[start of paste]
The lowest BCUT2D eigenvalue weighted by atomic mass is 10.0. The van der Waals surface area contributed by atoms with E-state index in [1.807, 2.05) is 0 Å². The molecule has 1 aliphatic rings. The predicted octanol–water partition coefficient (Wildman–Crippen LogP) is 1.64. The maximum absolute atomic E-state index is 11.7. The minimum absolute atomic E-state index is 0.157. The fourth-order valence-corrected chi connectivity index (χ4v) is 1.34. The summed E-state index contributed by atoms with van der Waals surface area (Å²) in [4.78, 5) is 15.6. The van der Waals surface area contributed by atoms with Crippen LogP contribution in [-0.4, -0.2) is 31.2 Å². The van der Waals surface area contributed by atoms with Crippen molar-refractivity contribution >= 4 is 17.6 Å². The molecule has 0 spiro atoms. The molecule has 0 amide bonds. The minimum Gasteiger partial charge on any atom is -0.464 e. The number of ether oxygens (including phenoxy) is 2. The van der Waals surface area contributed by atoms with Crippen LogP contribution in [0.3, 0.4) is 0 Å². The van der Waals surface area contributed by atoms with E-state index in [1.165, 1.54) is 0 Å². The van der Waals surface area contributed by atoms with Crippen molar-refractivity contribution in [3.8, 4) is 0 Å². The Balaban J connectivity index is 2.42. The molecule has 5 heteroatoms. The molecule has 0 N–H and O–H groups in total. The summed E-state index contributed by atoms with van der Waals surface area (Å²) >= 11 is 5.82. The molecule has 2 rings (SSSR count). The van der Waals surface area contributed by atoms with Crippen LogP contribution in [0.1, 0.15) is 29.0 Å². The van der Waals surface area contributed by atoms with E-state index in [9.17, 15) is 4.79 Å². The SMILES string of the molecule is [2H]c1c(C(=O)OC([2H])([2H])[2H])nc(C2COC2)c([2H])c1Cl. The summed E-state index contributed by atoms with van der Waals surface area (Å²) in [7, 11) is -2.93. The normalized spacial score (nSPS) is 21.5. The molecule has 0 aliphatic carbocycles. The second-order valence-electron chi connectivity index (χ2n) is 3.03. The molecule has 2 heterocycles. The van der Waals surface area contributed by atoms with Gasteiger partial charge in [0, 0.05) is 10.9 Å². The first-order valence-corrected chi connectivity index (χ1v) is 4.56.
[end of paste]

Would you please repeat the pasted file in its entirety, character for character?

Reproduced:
The lowest BCUT2D eigenvalue weighted by atomic mass is 10.0. The van der Waals surface area contributed by atoms with E-state index in [1.807, 2.05) is 0 Å². The molecule has 1 aliphatic rings. The predicted octanol–water partition coefficient (Wildman–Crippen LogP) is 1.64. The maximum absolute atomic E-state index is 11.7. The minimum absolute atomic E-state index is 0.157. The fourth-order valence-corrected chi connectivity index (χ4v) is 1.34. The summed E-state index contributed by atoms with van der Waals surface area (Å²) in [4.78, 5) is 15.6. The van der Waals surface area contributed by atoms with Crippen LogP contribution in [-0.4, -0.2) is 31.2 Å². The van der Waals surface area contributed by atoms with Crippen molar-refractivity contribution >= 4 is 17.6 Å². The molecule has 0 spiro atoms. The molecule has 0 amide bonds. The minimum Gasteiger partial charge on any atom is -0.464 e. The number of ether oxygens (including phenoxy) is 2. The van der Waals surface area contributed by atoms with Crippen LogP contribution in [0.3, 0.4) is 0 Å². The van der Waals surface area contributed by atoms with E-state index in [1.165, 1.54) is 0 Å². The van der Waals surface area contributed by atoms with Crippen molar-refractivity contribution in [3.8, 4) is 0 Å². The Balaban J connectivity index is 2.42. The molecule has 5 heteroatoms. The molecule has 0 N–H and O–H groups in total. The summed E-state index contributed by atoms with van der Waals surface area (Å²) >= 11 is 5.82. The molecule has 2 rings (SSSR count). The van der Waals surface area contributed by atoms with Crippen LogP contribution in [0.1, 0.15) is 29.0 Å². The van der Waals surface area contributed by atoms with E-state index in [9.17, 15) is 4.79 Å². The SMILES string of the molecule is [2H]c1c(C(=O)OC([2H])([2H])[2H])nc(C2COC2)c([2H])c1Cl. The summed E-state index contributed by atoms with van der Waals surface area (Å²) in [7, 11) is -2.93. The normalized spacial score (nSPS) is 21.5. The molecule has 0 aliphatic carbocycles. The second-order valence-electron chi connectivity index (χ2n) is 3.03. The molecule has 2 heterocycles. The van der Waals surface area contributed by atoms with Gasteiger partial charge in [0, 0.05) is 10.9 Å². The first-order valence-corrected chi connectivity index (χ1v) is 4.56.